On the morning of Sept. 11, 2001, Denise Bankuti’s phone rang and the caller alerted her to turn on her television. In the days to come, as Bankuti watched the reports, she was moved by the decisions forced upon those in the World Trade Center, and by the responders who charged up the towers uncertain of their return.
An artist since she was a girl growing up in Burbank, Bankuti, 60, took to her canvas in her home studio within days. “Every second you’re watching TV, new scenes were coming up, new information,” she said. She began a nine-foot-by-five-foot piece titled “Chaos,” capturing the speed with which the day moved. The images are of Bankuti’s first reactions minutes before the towers fell. “I don’t always paint in abstract, but I used that because it was so abstract,” she said.
In “Chaos,” the towers are filled with numbers signifying the morning’s questions of how many people were lost, saved and in the buildings. Two office women stand for the grim reality those in the towers faced — “how they went to work like any other day, poured their coffee, went to their desk and now forced into, ‘Do I jump or do I burn?’” Bankuti said.
Within the first year of 9/11, Bankuti completed two more pieces, titled, “We Will Never Forget ” and “The Last Thing I Remember.”
Each piece was selected for a 10th anniversary memorial art exhibit spearheaded by Penn State Berks, a college in the Pennsylvania state system, in Spring Township, Penn. Out of 40 artists whose mixed media, photography, paintings and installation pieces belong to the exhibit, Bankuti was selected to give a speech. She is humbled by that decision, as many of the participating artists lost loved ones that day and in one case, an artist lost her work as her studio was in the World Trade Center.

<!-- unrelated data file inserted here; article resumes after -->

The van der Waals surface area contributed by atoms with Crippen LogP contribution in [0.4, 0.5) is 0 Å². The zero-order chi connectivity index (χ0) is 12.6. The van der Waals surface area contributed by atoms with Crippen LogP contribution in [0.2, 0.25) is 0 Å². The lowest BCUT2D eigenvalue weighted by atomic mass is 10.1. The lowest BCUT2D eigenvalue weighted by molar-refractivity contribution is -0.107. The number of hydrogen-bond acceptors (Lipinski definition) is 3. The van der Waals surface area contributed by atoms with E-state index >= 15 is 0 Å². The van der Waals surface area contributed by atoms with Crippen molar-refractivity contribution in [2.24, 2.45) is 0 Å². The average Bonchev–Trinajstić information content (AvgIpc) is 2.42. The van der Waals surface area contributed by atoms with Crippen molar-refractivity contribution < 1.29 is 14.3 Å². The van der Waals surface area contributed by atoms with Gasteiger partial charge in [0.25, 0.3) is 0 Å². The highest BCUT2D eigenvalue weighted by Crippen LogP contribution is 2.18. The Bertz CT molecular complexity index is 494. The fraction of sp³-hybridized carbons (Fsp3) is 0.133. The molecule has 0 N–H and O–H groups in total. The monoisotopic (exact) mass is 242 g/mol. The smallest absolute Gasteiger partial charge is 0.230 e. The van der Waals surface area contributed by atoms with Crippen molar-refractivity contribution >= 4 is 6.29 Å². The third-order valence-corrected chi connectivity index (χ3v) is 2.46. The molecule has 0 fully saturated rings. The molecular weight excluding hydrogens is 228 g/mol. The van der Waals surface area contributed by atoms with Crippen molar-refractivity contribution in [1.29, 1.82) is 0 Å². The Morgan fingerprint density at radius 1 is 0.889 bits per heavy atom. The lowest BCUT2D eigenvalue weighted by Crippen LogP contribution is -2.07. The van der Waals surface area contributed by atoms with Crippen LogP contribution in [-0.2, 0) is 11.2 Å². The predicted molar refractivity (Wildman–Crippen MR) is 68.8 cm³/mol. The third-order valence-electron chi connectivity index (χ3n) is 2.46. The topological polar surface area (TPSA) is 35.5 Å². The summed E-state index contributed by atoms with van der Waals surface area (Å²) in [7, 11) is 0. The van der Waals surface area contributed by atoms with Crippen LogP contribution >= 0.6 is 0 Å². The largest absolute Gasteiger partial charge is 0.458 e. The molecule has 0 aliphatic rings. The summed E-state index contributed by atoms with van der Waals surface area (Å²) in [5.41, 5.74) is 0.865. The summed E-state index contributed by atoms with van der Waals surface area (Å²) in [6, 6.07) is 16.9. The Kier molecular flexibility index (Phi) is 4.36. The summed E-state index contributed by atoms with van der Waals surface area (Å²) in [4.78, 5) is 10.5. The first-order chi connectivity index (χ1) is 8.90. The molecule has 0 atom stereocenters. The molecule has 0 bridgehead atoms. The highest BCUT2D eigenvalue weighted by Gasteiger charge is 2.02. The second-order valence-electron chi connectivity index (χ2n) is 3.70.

For the first anniversary of 9/11, Bankuti donated her mixed media piece, “We Will Never Forget,” to the city of Burbank. The piece incorporates the dust masks worn in the aftermath, and on 30 masks, for September’s 30 days, Bankuti created scenes of the day’s subsequent events: people trapped in rubble; anthrax threats; news headlines. One of those scenes has come to pass. It features green toy soldiers surrounding a captured Osama bin Laden.
“I refuse to believe that these people just died in vain or died for nothing, because they woke us up,” Bankuti said. “We’re smarter, we’re wiser. Thanks to those people who lost their lives, we’re safer.”
In “The Last Thing I Remember” a fireman is ejected from the canvas, out of an ash cloud as he witnesses fellow firemen carrying Father Mychal Judge, a chaplain for the New York City Fire Dept. who died on 9/11.
Bankuti considered herself responsible for creating art out of 9/11, especially when she heard President George W. Bush call on Americans to continue with their lives amid the country’s tragic reality. “I thought back on how many artists had recorded wars. My work is not a political statement. I just wanted to show the humanity and keep that alive. It’s totally a statement on humanity.”
There are also lessons that Bankuti reflects on, and today in Pennsylvania, she will close her speech by honoring the citizens on board United Airlines Flight 93 who overtook the hijackers, preventing their presumptive destruction of the U.S. Capitol.
“Not only did they turn into heroes,” she said, “they turned into patriots in seconds.” They just said, ‘We’re not going to sit here and cower.’ What flight 93 taught us, with or without uniforms, our country can call on us at any time.”